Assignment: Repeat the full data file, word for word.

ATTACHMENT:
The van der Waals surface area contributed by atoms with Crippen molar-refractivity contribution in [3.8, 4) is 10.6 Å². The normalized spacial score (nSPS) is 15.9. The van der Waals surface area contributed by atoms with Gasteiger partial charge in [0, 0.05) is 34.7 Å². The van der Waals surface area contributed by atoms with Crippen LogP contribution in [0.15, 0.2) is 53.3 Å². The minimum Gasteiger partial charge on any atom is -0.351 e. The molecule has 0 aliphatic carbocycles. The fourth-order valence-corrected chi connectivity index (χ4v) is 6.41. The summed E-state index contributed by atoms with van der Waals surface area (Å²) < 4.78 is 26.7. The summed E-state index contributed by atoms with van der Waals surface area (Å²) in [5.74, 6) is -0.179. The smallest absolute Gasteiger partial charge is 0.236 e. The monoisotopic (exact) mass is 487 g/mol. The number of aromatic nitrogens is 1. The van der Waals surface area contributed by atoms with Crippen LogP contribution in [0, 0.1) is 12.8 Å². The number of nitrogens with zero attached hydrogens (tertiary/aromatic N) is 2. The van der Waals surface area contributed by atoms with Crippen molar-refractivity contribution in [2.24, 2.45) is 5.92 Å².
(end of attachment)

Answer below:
The van der Waals surface area contributed by atoms with Crippen molar-refractivity contribution in [3.8, 4) is 10.6 Å². The normalized spacial score (nSPS) is 15.9. The van der Waals surface area contributed by atoms with Gasteiger partial charge in [0, 0.05) is 34.7 Å². The van der Waals surface area contributed by atoms with Crippen LogP contribution in [0.15, 0.2) is 53.3 Å². The minimum Gasteiger partial charge on any atom is -0.351 e. The molecule has 0 aliphatic carbocycles. The fourth-order valence-corrected chi connectivity index (χ4v) is 6.41. The summed E-state index contributed by atoms with van der Waals surface area (Å²) < 4.78 is 26.7. The summed E-state index contributed by atoms with van der Waals surface area (Å²) in [5.74, 6) is -0.179. The smallest absolute Gasteiger partial charge is 0.236 e. The monoisotopic (exact) mass is 487 g/mol. The number of aromatic nitrogens is 1. The van der Waals surface area contributed by atoms with Crippen LogP contribution in [0, 0.1) is 12.8 Å². The number of nitrogens with zero attached hydrogens (tertiary/aromatic N) is 2. The van der Waals surface area contributed by atoms with Crippen molar-refractivity contribution in [2.24, 2.45) is 5.92 Å².